DISAPPOINTING train delays, a poor performance for freight customers, irate operators – but at least there are fewer rail replacement buses, said the UK rail watchdog yesterday.
The Office of Rail Regulation (ORR) said it was “very disappointed” by Network Rail’s customer service in the last year, as the authority in charge of Britain’s train network fell short of many punctuality goals.
More than a third of train operators were “dissatisfied” or “very dissatisfied” with Network Rail, up five percentage points, while the number of customers “satisfied” or “very satisfied” fell by the same amount to 43 per cent.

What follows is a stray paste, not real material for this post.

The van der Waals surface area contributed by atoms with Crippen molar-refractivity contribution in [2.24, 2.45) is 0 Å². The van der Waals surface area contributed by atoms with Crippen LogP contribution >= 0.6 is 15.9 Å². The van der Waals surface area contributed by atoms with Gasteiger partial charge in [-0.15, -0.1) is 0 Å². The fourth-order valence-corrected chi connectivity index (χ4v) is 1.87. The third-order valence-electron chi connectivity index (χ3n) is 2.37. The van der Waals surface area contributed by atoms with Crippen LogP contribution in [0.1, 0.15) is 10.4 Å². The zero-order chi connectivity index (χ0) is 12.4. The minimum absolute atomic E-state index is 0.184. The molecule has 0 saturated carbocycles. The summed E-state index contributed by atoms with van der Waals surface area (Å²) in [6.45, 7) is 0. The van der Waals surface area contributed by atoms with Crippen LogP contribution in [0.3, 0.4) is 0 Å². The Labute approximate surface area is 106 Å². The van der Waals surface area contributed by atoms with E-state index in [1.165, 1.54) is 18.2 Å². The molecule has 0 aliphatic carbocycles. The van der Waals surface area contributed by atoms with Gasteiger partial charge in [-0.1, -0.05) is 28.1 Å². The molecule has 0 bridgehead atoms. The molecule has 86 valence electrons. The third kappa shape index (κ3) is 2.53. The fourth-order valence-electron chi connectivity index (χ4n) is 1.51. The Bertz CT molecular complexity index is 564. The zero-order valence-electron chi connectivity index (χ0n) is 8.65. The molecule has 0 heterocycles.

The watchdog, which last month threatened Network Rail with a record £24m fine if its performance fails to improve, complained in its quarterly report that the group needs to be more proactive.
While Network Rail met targets for cancellations on regional and long distance routes, it missed goals for London and the south east, where 2.4 per cent of journeys were cancelled or had significant delays.
Network Rail missed its targets for freight punctuality by some 11 per cent, but the efforts to improve mean the ORR won’t impose a fine.
On the bright side, the rail authority has ensured that engineering work has disrupted fewer journeys than expected, and has scaled back the use of rail replacement buses by changing routes when tracks are closed.